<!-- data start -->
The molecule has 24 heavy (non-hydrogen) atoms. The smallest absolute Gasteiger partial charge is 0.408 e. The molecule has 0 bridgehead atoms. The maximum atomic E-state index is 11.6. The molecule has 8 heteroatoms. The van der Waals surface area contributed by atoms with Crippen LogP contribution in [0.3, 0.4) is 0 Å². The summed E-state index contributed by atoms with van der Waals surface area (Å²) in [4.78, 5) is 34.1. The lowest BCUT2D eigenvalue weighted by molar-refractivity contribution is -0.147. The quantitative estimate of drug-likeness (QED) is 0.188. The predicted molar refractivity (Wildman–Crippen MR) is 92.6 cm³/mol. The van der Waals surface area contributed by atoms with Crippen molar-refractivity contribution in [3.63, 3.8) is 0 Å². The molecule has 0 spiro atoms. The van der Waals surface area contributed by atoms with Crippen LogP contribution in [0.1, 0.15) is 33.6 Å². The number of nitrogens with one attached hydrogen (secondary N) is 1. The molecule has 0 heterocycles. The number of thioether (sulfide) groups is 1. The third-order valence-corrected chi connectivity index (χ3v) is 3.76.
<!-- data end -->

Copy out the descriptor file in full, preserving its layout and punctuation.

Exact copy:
The molecule has 24 heavy (non-hydrogen) atoms. The smallest absolute Gasteiger partial charge is 0.408 e. The molecule has 0 bridgehead atoms. The maximum atomic E-state index is 11.6. The molecule has 8 heteroatoms. The van der Waals surface area contributed by atoms with Crippen LogP contribution in [0.3, 0.4) is 0 Å². The summed E-state index contributed by atoms with van der Waals surface area (Å²) in [4.78, 5) is 34.1. The lowest BCUT2D eigenvalue weighted by molar-refractivity contribution is -0.147. The quantitative estimate of drug-likeness (QED) is 0.188. The predicted molar refractivity (Wildman–Crippen MR) is 92.6 cm³/mol. The van der Waals surface area contributed by atoms with Crippen molar-refractivity contribution in [3.63, 3.8) is 0 Å². The molecule has 0 spiro atoms. The van der Waals surface area contributed by atoms with Crippen LogP contribution in [0.1, 0.15) is 33.6 Å². The number of nitrogens with one attached hydrogen (secondary N) is 1. The molecule has 0 heterocycles. The number of thioether (sulfide) groups is 1. The third-order valence-corrected chi connectivity index (χ3v) is 3.76.